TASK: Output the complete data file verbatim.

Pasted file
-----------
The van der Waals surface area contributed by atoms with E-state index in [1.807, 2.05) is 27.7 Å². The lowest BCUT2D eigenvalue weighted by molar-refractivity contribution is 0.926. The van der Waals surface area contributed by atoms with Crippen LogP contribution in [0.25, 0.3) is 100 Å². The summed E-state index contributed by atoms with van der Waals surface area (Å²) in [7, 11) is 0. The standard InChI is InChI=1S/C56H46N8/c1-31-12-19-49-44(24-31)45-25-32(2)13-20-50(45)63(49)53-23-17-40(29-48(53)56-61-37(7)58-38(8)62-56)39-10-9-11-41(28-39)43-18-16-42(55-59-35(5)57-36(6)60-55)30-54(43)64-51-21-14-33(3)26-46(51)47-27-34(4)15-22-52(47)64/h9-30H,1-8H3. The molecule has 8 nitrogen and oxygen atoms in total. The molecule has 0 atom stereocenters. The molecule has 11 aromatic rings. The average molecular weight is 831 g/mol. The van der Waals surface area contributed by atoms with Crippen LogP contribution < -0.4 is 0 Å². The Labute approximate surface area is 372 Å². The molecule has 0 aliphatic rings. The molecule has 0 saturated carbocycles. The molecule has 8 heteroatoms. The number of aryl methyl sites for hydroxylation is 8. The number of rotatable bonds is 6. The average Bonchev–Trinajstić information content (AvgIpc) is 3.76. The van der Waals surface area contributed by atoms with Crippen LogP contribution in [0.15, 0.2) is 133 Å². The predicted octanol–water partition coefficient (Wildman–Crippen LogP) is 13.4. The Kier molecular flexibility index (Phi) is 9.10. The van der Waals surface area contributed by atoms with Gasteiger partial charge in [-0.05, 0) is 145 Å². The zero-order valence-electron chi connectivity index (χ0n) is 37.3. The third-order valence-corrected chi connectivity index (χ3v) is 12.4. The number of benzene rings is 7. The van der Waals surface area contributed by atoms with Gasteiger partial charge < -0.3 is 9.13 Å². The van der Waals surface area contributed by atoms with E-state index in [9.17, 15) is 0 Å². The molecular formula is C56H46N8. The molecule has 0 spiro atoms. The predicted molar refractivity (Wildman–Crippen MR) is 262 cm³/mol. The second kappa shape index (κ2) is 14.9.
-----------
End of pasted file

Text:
The van der Waals surface area contributed by atoms with E-state index in [1.807, 2.05) is 27.7 Å². The lowest BCUT2D eigenvalue weighted by molar-refractivity contribution is 0.926. The van der Waals surface area contributed by atoms with Crippen LogP contribution in [0.25, 0.3) is 100 Å². The summed E-state index contributed by atoms with van der Waals surface area (Å²) in [7, 11) is 0. The standard InChI is InChI=1S/C56H46N8/c1-31-12-19-49-44(24-31)45-25-32(2)13-20-50(45)63(49)53-23-17-40(29-48(53)56-61-37(7)58-38(8)62-56)39-10-9-11-41(28-39)43-18-16-42(55-59-35(5)57-36(6)60-55)30-54(43)64-51-21-14-33(3)26-46(51)47-27-34(4)15-22-52(47)64/h9-30H,1-8H3. The molecule has 8 nitrogen and oxygen atoms in total. The molecule has 0 atom stereocenters. The molecule has 11 aromatic rings. The average molecular weight is 831 g/mol. The van der Waals surface area contributed by atoms with Crippen LogP contribution < -0.4 is 0 Å². The Labute approximate surface area is 372 Å². The molecule has 0 aliphatic rings. The molecule has 0 saturated carbocycles. The molecule has 8 heteroatoms. The number of aryl methyl sites for hydroxylation is 8. The number of rotatable bonds is 6. The average Bonchev–Trinajstić information content (AvgIpc) is 3.76. The van der Waals surface area contributed by atoms with Crippen LogP contribution in [0.15, 0.2) is 133 Å². The predicted octanol–water partition coefficient (Wildman–Crippen LogP) is 13.4. The Kier molecular flexibility index (Phi) is 9.10. The van der Waals surface area contributed by atoms with Gasteiger partial charge in [-0.05, 0) is 145 Å². The zero-order valence-electron chi connectivity index (χ0n) is 37.3. The third-order valence-corrected chi connectivity index (χ3v) is 12.4. The number of benzene rings is 7. The van der Waals surface area contributed by atoms with Gasteiger partial charge < -0.3 is 9.13 Å². The van der Waals surface area contributed by atoms with E-state index in [9.17, 15) is 0 Å². The molecular formula is C56H46N8. The molecule has 0 spiro atoms. The predicted molar refractivity (Wildman–Crippen MR) is 262 cm³/mol. The second kappa shape index (κ2) is 14.9.